And she was a star of a children’s show, so on top of that there was the whole very real mess of explaining to children that there were never going to be any more episodes of their favorite television show because the actress who played their favorite character was dead. Which is not easy, both in the sense of how to do it and in the sense of the emotional drain that telling awful things to people you love is. In that regard, the final three stories were a really big deal. It was Doctor Who’s version of watching Heath Ledger play the Joker, only instead of the unsettling spectacle of a performance so intense it feels like it contributed to the actor’s death you get a quiet farewell to an entertainer beloved by millions across generations.
Given all of this, Sky hits with a weird sort of perversity, because it wasn’t written to engage with any of that. It was written to deal with the fact that Tommy Knight was continuing to reduce his involvement with the series to focus on school, thus leaving a hole in the cast, both in terms of having someone to deliver certain types of exposition and in terms of having someone to fill the role of Sarah Jane’s child, since her status as a parent had become an important aspect of her character in the series, and indeed, is the major difference between her in this series and her in 1970s Doctor Who. And so it introduced a new major character, Sky Smith, who was slightly younger than Rani, Clyde, and Luke, but who had the same basic origin as Luke, in that she was created by aliens for a nefarious scheme and then ended up in Sarah Jane’s care.
Which is to say that Sky is very much concerned with the future of The Sarah Jane Adventures, but aired in a context where the focus was overwhelmingly on the fact that said future was never going to be realized. And that hangs over the episode, in the same way that the knowledge of why Hartnell is only on the TV screen and is talking so strangely hangs over The Three Doctors. This overwhelms almost everything about the story, in fact.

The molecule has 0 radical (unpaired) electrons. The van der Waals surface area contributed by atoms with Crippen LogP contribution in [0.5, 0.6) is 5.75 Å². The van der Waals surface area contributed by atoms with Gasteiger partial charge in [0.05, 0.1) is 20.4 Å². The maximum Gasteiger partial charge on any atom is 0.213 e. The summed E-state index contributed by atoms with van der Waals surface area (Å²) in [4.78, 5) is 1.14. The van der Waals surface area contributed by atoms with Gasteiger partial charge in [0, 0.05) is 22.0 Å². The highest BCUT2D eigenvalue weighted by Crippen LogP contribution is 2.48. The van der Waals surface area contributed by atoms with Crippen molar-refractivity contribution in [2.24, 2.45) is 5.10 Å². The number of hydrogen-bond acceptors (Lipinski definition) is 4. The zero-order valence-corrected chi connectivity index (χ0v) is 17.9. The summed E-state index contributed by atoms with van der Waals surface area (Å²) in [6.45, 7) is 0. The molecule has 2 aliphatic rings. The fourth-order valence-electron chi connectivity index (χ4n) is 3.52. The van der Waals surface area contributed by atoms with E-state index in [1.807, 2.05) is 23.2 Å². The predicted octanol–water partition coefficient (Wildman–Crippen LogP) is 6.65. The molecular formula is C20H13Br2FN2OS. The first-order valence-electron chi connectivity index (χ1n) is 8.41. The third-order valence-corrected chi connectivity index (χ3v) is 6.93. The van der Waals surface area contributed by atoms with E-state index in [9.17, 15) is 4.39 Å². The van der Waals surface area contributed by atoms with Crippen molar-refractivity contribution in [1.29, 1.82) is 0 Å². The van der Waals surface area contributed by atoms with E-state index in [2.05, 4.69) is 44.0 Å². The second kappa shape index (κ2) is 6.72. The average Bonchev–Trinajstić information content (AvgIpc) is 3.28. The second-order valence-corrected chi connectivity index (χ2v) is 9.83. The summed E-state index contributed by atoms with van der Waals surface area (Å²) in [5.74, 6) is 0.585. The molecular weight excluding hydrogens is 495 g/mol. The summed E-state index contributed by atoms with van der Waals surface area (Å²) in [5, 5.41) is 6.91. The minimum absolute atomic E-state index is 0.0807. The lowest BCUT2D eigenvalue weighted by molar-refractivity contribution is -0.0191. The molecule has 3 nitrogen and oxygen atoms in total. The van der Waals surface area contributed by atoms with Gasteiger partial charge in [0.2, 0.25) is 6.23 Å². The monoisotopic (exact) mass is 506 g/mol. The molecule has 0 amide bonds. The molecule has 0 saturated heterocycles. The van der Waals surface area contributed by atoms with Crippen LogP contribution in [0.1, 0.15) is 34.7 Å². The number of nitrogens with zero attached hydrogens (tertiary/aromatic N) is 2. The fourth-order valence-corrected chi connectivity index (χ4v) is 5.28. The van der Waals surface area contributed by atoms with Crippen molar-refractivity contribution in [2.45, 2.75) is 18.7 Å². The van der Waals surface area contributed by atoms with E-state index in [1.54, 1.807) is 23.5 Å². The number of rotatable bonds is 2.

Nevertheless, it’s worth making some observations about the lost future it indicates. For one thing, Sky manages something impressive, which is to not immediately be the most punchable character imaginable. She’s impish and funny in the way that “the younger sidekick” role, structurally, is more or less obliged to be, but clearly everybody made a conscious decision to avoid playing it too excessively. There are the expected jokes about things she doesn’t understand, but they’re underplayed. The jokes aren’t “ha ha, look at the comical situation that emerged from the mutual misunderstanding,” which tended to be how early Luke was played, but instead quieter jokes based on incongruity - Sky frequently understands a big and complicated thing, only to shortly thereafter express bewilderment over a small and seemingly obvious thing. They work pretty well, and help smooth what could have been a rough transition. It’s too early to tell based on the five episodes in which Sinead Michael appears, but she could well have worked out to be a wonderful, classic character. It’s really top notch stuff for children’s television, and is the sort of thing that makes you wish this show could run forever.